The fact is that the internet – especially issue-specific forums – allow people to focus their interaction with people of a like mind. It is bound to warp your perspective of how many people engage in any given activity.

    Consider that a state open carry forum has a whooping 506 registered members. I don’t know how many are active, just how many are registered. But let’s be generous and assume all 506 are actively engaged in conversations and OCing every single place they go. That would be one huge conversation for the forum! It would, over time, give the appearance to frequent visitors that all these people are engaged in their same activity, so clearly a critical mass either has been reached or is within striking distance.

    Now consider that the state has a population of 12,448,279. No one in their right mind can begin to call 500 people a critical mass. It doesn’t matter how much it feels like it is growing on the internet, it’s simply not a drop in the bucket when it comes to the average population.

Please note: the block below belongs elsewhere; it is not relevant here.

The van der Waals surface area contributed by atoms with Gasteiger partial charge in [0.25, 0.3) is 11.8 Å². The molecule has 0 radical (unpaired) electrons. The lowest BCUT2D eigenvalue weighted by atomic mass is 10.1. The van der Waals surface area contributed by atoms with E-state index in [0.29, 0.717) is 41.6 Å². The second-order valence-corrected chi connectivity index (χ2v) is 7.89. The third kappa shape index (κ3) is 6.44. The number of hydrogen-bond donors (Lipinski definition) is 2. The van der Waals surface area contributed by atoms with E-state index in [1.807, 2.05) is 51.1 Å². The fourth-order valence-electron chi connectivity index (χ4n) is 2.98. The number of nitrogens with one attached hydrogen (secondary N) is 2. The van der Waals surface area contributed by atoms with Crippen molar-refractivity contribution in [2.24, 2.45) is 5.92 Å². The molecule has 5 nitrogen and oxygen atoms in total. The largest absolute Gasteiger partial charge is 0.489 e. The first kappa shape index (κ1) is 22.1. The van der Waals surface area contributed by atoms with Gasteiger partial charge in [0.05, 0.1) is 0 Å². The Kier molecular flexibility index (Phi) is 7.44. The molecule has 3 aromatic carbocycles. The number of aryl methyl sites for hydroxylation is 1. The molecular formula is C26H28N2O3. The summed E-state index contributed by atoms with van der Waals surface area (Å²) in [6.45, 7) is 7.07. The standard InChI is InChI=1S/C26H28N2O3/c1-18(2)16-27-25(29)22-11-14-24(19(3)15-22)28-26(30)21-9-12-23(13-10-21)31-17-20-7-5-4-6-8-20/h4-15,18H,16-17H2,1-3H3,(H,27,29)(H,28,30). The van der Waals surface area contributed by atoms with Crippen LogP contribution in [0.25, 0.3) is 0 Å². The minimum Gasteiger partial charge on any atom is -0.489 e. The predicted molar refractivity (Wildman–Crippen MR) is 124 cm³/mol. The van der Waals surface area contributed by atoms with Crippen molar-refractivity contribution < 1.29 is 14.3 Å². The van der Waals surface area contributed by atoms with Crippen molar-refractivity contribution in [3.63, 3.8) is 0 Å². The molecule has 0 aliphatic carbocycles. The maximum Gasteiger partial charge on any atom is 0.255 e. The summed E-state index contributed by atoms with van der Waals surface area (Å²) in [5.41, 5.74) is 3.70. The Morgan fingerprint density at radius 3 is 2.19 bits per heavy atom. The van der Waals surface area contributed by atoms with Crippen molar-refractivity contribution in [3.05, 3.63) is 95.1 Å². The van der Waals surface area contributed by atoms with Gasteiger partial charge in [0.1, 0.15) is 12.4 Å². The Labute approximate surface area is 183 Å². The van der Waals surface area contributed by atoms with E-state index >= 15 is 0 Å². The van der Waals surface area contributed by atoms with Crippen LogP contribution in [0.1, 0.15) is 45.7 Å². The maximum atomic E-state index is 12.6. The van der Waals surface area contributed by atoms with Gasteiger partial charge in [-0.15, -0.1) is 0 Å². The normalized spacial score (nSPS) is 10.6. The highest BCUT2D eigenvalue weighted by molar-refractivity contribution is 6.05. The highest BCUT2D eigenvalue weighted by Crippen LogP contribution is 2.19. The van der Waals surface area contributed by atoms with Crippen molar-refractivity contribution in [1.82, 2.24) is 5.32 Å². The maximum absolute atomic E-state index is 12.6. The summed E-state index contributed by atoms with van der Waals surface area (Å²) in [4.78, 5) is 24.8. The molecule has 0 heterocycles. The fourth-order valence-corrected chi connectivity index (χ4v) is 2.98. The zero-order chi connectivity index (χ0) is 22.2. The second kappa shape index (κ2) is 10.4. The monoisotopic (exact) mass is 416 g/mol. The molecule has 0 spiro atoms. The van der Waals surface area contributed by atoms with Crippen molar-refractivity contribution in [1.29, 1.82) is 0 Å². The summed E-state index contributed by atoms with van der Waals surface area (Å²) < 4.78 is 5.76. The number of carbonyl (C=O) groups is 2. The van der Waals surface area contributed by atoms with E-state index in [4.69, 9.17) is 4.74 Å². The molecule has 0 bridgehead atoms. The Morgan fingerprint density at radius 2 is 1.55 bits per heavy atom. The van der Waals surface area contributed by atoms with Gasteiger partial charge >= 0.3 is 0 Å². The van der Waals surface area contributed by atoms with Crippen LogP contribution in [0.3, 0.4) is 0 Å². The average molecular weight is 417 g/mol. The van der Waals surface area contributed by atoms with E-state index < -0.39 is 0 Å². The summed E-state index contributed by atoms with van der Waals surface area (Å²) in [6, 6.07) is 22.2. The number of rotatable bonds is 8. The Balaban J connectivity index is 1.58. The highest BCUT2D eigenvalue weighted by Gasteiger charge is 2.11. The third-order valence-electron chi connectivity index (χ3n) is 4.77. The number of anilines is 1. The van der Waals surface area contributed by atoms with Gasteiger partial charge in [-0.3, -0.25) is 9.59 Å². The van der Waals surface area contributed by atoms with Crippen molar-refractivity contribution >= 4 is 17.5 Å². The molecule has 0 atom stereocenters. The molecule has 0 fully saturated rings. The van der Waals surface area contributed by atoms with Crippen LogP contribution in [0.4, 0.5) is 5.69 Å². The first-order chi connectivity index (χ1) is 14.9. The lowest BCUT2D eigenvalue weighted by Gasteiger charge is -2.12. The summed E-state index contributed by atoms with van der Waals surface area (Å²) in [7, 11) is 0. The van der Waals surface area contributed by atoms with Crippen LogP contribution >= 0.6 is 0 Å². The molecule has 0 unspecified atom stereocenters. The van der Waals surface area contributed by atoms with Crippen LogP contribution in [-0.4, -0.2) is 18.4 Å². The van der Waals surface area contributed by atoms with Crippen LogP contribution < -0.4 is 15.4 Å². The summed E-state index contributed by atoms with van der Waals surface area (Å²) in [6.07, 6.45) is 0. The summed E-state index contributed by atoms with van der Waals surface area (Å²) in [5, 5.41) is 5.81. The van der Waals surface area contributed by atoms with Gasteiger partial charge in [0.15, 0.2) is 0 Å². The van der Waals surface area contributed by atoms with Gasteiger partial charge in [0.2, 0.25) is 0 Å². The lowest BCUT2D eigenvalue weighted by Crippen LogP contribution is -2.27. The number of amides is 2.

34. Caleb says:

    Not counting myself, I saw exactly one person open carry when I lived in VA for two years. I was at the auto shop getting tires for my Ford, and some dude rolled in with a Ruger P89 in one of those Godawful Uncle Mike’s Nylon sausage sacks with the mag pouch sewn on the front of the holster. It was sagging and rolling all over the place because he had a shitty belt on as well.

    That’s the only OC I remember seeing in VA.

  35. Acksiom says:

    Ah! Thank you for explaining, Wolfwood.

    Now that I understand, I can say that I don’t find the discretionist position persuasive for several reasons. One is my experience with a different activist issue that is even more taboo, in which success is often achieved simply by getting it mentioned by the monopoly media. Another is how beta AFC it is, like a guy trying to get a girl to sleep with him by supplicating to her all the time.

    The most important reason, however, is my original point, which is that the apparent improvement to immediate safety trumps any potential negative or positive consequences.

    And it’s not a maybe that Sebastian has presented no support for his assertion, and both my observations of OC reports at OCDO and my common sense support my proposition, and that this contradicts his assertion. It’s a factual objective is.